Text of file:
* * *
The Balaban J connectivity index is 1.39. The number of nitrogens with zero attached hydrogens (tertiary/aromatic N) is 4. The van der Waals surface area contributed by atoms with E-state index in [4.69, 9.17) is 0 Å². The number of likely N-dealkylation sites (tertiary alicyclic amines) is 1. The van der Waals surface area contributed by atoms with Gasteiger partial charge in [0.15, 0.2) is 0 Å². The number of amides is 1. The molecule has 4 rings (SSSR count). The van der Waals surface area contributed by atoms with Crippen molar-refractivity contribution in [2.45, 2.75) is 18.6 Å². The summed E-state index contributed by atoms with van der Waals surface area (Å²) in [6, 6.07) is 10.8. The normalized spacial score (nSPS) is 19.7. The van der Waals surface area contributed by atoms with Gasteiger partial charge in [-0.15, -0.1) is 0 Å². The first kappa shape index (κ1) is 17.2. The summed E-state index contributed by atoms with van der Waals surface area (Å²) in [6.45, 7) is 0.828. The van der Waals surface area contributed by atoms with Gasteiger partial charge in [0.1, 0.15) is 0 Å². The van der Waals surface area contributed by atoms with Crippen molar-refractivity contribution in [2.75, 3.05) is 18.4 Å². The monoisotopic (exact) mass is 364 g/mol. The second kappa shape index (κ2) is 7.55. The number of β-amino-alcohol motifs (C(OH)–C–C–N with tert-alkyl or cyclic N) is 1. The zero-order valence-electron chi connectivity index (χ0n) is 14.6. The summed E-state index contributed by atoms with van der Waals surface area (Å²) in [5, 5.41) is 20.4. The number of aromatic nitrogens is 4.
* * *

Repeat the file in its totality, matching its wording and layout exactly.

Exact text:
The Balaban J connectivity index is 1.39. The number of nitrogens with zero attached hydrogens (tertiary/aromatic N) is 4. The van der Waals surface area contributed by atoms with E-state index in [4.69, 9.17) is 0 Å². The number of likely N-dealkylation sites (tertiary alicyclic amines) is 1. The van der Waals surface area contributed by atoms with Gasteiger partial charge in [0.15, 0.2) is 0 Å². The number of amides is 1. The molecule has 4 rings (SSSR count). The van der Waals surface area contributed by atoms with Crippen molar-refractivity contribution in [2.45, 2.75) is 18.6 Å². The summed E-state index contributed by atoms with van der Waals surface area (Å²) in [6, 6.07) is 10.8. The normalized spacial score (nSPS) is 19.7. The van der Waals surface area contributed by atoms with Gasteiger partial charge in [-0.15, -0.1) is 0 Å². The first kappa shape index (κ1) is 17.2. The summed E-state index contributed by atoms with van der Waals surface area (Å²) in [6.45, 7) is 0.828. The van der Waals surface area contributed by atoms with Gasteiger partial charge in [0.1, 0.15) is 0 Å². The van der Waals surface area contributed by atoms with Crippen molar-refractivity contribution in [2.75, 3.05) is 18.4 Å². The monoisotopic (exact) mass is 364 g/mol. The second kappa shape index (κ2) is 7.55. The number of β-amino-alcohol motifs (C(OH)–C–C–N with tert-alkyl or cyclic N) is 1. The zero-order valence-electron chi connectivity index (χ0n) is 14.6. The summed E-state index contributed by atoms with van der Waals surface area (Å²) in [5, 5.41) is 20.4. The number of aromatic nitrogens is 4.